Back in September, a reporter at Cheddar named Antonella Crescimbeni emailed me to ask about the reasons why the movie industry had moved from New Jersey to California. She wanted to interview me for a video—part of the Cheddar Explains series of explainer videos—to learn why the American film industry had migrated from New Jersey to Los Angeles.
We talked over Skype in mid September, and the video was finished and posted to YouTube some time in October. I’m finally getting around to writing about this video.
You can watch the video on How Hollywood Got from New Jersey to Los Angeles. And, yes, that’s me giving an interview as a talking head.
One of the things Ms. Crescimbeni asked me was whether it was true that US filmmakers moved to Hollywood to escape Edison’s patents and to escape to Mexico if Edison’s lawyers sued filmmakers who might be infringing on his motion picture patents. This has been a widely circulated myth about the move to Hollywood that is almost as old as the movie colony itself. Lewis Jacobs wrote in his 1939 book, The Rise of the American Film: A Critical History that “the safest refuge [from Edison’s trust] was in Los Angeles, from which it was only a hop skip and a jump to the Mexican border and escape from injunctions and subpoenas” (85).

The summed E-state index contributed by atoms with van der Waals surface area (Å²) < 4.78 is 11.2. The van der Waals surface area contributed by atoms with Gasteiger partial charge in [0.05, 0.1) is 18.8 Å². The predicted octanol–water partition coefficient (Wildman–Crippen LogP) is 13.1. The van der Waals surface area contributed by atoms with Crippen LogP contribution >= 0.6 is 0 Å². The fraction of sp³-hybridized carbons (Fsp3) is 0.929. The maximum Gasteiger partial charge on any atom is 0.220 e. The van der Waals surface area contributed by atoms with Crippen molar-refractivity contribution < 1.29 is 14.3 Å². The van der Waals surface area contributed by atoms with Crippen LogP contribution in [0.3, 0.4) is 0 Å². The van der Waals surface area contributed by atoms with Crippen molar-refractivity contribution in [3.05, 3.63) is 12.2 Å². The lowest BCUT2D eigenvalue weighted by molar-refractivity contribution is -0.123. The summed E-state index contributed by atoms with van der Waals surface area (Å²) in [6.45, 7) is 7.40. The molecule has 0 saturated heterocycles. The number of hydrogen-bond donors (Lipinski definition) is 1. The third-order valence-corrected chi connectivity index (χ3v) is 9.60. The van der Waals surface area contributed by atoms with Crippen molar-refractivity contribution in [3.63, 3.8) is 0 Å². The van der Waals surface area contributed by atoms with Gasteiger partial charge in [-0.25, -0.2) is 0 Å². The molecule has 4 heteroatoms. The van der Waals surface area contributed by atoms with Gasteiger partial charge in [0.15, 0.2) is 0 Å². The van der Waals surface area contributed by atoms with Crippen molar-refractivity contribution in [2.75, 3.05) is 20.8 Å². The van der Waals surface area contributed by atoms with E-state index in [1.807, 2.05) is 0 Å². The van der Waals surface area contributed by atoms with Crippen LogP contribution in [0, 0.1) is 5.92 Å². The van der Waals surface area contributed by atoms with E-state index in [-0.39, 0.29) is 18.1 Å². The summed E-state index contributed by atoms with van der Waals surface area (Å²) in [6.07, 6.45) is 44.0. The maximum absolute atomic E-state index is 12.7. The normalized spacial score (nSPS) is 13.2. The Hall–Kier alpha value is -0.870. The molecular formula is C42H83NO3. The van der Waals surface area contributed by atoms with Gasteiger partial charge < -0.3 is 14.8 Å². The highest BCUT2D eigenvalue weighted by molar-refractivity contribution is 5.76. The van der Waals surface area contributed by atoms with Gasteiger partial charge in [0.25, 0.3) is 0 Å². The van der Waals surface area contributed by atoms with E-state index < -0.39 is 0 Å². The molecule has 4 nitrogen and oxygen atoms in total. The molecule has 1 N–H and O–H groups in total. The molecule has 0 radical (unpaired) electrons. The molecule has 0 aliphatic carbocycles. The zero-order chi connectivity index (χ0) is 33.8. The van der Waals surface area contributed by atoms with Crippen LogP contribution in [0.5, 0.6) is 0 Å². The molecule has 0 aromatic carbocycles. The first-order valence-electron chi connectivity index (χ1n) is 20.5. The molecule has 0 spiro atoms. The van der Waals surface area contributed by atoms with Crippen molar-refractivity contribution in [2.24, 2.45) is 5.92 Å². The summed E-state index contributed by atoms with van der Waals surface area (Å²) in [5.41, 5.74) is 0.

It’s funny how those two parts of the story have persisted, although there’s little truth to that. There are two main reasons why filmmaking moved to Southern California. The first was because of the dry and mild climate that allowed for year-round production. The second reason is because there exists a lot of different terrains close together: a filmmaker could shoot films set in a desert, in the mountains, on a beach, in a city, and at sea. In fact, the other members of Edison’s cartel had filmed in Southern California; it wasn’t just the scofflaws that didn’t license Edison motion picture equipment.
For those wondering how Ms. Crescimbeni found me, she said that she found a lesson plan on my website about the Motion Picture Patents Company (sometimes referred to as “The Trust” or “Edison’s Cartel”) and the Independents who defied this patent pool, making films and then ultimately taking over the whole industry once feature films came to be.